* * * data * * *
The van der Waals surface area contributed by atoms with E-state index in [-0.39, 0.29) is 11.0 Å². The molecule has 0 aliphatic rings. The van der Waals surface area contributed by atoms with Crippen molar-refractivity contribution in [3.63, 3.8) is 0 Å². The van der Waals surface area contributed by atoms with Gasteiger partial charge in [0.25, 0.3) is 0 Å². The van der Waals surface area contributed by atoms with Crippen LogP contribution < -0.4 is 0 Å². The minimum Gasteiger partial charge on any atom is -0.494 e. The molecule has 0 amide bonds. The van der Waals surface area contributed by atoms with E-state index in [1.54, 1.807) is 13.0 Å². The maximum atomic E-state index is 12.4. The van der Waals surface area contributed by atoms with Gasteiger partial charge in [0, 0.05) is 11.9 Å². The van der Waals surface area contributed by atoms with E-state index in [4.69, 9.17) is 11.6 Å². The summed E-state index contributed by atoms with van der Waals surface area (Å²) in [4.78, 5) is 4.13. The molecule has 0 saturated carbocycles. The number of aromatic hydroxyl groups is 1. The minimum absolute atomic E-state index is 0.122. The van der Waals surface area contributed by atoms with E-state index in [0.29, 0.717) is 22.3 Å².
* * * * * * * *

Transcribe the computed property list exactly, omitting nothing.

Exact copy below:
The van der Waals surface area contributed by atoms with E-state index in [-0.39, 0.29) is 11.0 Å². The molecule has 0 aliphatic rings. The van der Waals surface area contributed by atoms with Crippen molar-refractivity contribution in [3.63, 3.8) is 0 Å². The van der Waals surface area contributed by atoms with Gasteiger partial charge in [0.25, 0.3) is 0 Å². The van der Waals surface area contributed by atoms with Crippen LogP contribution < -0.4 is 0 Å². The minimum Gasteiger partial charge on any atom is -0.494 e. The molecule has 0 amide bonds. The van der Waals surface area contributed by atoms with E-state index in [1.54, 1.807) is 13.0 Å². The maximum atomic E-state index is 12.4. The van der Waals surface area contributed by atoms with Gasteiger partial charge in [0, 0.05) is 11.9 Å². The van der Waals surface area contributed by atoms with E-state index in [4.69, 9.17) is 11.6 Å². The summed E-state index contributed by atoms with van der Waals surface area (Å²) in [4.78, 5) is 4.13. The molecule has 0 saturated carbocycles. The number of aromatic hydroxyl groups is 1. The minimum absolute atomic E-state index is 0.122. The van der Waals surface area contributed by atoms with E-state index in [0.29, 0.717) is 22.3 Å².